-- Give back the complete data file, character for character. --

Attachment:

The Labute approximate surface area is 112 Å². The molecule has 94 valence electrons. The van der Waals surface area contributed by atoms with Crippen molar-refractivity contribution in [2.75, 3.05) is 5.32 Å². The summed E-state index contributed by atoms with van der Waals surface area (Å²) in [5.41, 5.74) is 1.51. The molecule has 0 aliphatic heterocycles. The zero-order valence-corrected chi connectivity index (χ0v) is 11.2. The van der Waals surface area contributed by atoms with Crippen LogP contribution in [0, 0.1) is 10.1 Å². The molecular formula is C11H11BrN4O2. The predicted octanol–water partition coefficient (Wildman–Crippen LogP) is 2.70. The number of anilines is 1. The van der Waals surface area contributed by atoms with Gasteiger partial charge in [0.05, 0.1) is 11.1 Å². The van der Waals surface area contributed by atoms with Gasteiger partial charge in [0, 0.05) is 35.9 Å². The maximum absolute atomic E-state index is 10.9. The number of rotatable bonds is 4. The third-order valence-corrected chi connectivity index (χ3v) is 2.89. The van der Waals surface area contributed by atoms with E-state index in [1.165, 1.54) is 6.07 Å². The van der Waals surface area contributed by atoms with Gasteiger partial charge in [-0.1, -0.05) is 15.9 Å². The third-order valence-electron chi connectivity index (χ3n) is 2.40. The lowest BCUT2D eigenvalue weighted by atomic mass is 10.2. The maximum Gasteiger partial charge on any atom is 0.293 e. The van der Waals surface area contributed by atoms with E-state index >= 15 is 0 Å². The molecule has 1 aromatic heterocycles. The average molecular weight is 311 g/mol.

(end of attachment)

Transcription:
The Labute approximate surface area is 112 Å². The molecule has 94 valence electrons. The van der Waals surface area contributed by atoms with Crippen molar-refractivity contribution in [2.75, 3.05) is 5.32 Å². The summed E-state index contributed by atoms with van der Waals surface area (Å²) in [5.41, 5.74) is 1.51. The molecule has 0 aliphatic heterocycles. The zero-order valence-corrected chi connectivity index (χ0v) is 11.2. The van der Waals surface area contributed by atoms with Crippen LogP contribution in [0, 0.1) is 10.1 Å². The molecular formula is C11H11BrN4O2. The predicted octanol–water partition coefficient (Wildman–Crippen LogP) is 2.70. The number of anilines is 1. The van der Waals surface area contributed by atoms with Gasteiger partial charge in [0.05, 0.1) is 11.1 Å². The van der Waals surface area contributed by atoms with Gasteiger partial charge in [0, 0.05) is 35.9 Å². The maximum absolute atomic E-state index is 10.9. The number of rotatable bonds is 4. The third-order valence-corrected chi connectivity index (χ3v) is 2.89. The van der Waals surface area contributed by atoms with E-state index in [1.165, 1.54) is 6.07 Å². The van der Waals surface area contributed by atoms with Gasteiger partial charge in [-0.1, -0.05) is 15.9 Å². The third-order valence-electron chi connectivity index (χ3n) is 2.40. The lowest BCUT2D eigenvalue weighted by atomic mass is 10.2. The maximum Gasteiger partial charge on any atom is 0.293 e. The van der Waals surface area contributed by atoms with E-state index >= 15 is 0 Å². The molecule has 1 aromatic heterocycles. The average molecular weight is 311 g/mol.